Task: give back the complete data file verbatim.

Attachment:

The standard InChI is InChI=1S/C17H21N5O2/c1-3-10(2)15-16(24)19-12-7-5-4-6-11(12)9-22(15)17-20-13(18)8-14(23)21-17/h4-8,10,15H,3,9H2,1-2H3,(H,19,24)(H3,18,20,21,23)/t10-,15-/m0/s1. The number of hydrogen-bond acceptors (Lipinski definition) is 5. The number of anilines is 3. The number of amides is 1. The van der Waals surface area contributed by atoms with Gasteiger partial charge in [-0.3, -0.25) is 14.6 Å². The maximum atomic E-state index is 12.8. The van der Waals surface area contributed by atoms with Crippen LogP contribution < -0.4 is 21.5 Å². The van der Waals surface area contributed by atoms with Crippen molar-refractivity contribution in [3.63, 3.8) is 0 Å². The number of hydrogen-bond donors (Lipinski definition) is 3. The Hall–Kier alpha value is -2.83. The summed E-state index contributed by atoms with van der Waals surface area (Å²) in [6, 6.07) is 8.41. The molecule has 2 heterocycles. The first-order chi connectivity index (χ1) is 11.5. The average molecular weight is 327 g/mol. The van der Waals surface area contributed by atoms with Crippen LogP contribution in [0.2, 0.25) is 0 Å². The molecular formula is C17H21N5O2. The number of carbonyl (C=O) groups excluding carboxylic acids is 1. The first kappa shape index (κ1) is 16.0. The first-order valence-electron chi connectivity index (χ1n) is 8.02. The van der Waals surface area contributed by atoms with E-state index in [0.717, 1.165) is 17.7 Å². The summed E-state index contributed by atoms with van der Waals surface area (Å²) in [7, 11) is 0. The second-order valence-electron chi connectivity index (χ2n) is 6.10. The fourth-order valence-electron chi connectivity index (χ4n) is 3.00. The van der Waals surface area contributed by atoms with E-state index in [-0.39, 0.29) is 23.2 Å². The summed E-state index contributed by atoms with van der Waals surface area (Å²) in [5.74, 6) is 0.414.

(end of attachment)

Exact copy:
The standard InChI is InChI=1S/C17H21N5O2/c1-3-10(2)15-16(24)19-12-7-5-4-6-11(12)9-22(15)17-20-13(18)8-14(23)21-17/h4-8,10,15H,3,9H2,1-2H3,(H,19,24)(H3,18,20,21,23)/t10-,15-/m0/s1. The number of hydrogen-bond acceptors (Lipinski definition) is 5. The number of anilines is 3. The number of amides is 1. The van der Waals surface area contributed by atoms with Gasteiger partial charge in [-0.3, -0.25) is 14.6 Å². The maximum atomic E-state index is 12.8. The van der Waals surface area contributed by atoms with Crippen LogP contribution < -0.4 is 21.5 Å². The van der Waals surface area contributed by atoms with Crippen molar-refractivity contribution in [3.63, 3.8) is 0 Å². The number of hydrogen-bond donors (Lipinski definition) is 3. The Hall–Kier alpha value is -2.83. The summed E-state index contributed by atoms with van der Waals surface area (Å²) in [6, 6.07) is 8.41. The molecule has 2 heterocycles. The first-order chi connectivity index (χ1) is 11.5. The average molecular weight is 327 g/mol. The van der Waals surface area contributed by atoms with Crippen LogP contribution in [0.2, 0.25) is 0 Å². The molecular formula is C17H21N5O2. The number of carbonyl (C=O) groups excluding carboxylic acids is 1. The first kappa shape index (κ1) is 16.0. The first-order valence-electron chi connectivity index (χ1n) is 8.02. The van der Waals surface area contributed by atoms with E-state index in [0.717, 1.165) is 17.7 Å². The summed E-state index contributed by atoms with van der Waals surface area (Å²) in [7, 11) is 0. The second-order valence-electron chi connectivity index (χ2n) is 6.10. The fourth-order valence-electron chi connectivity index (χ4n) is 3.00. The van der Waals surface area contributed by atoms with E-state index in [-0.39, 0.29) is 23.2 Å². The summed E-state index contributed by atoms with van der Waals surface area (Å²) in [5.74, 6) is 0.414.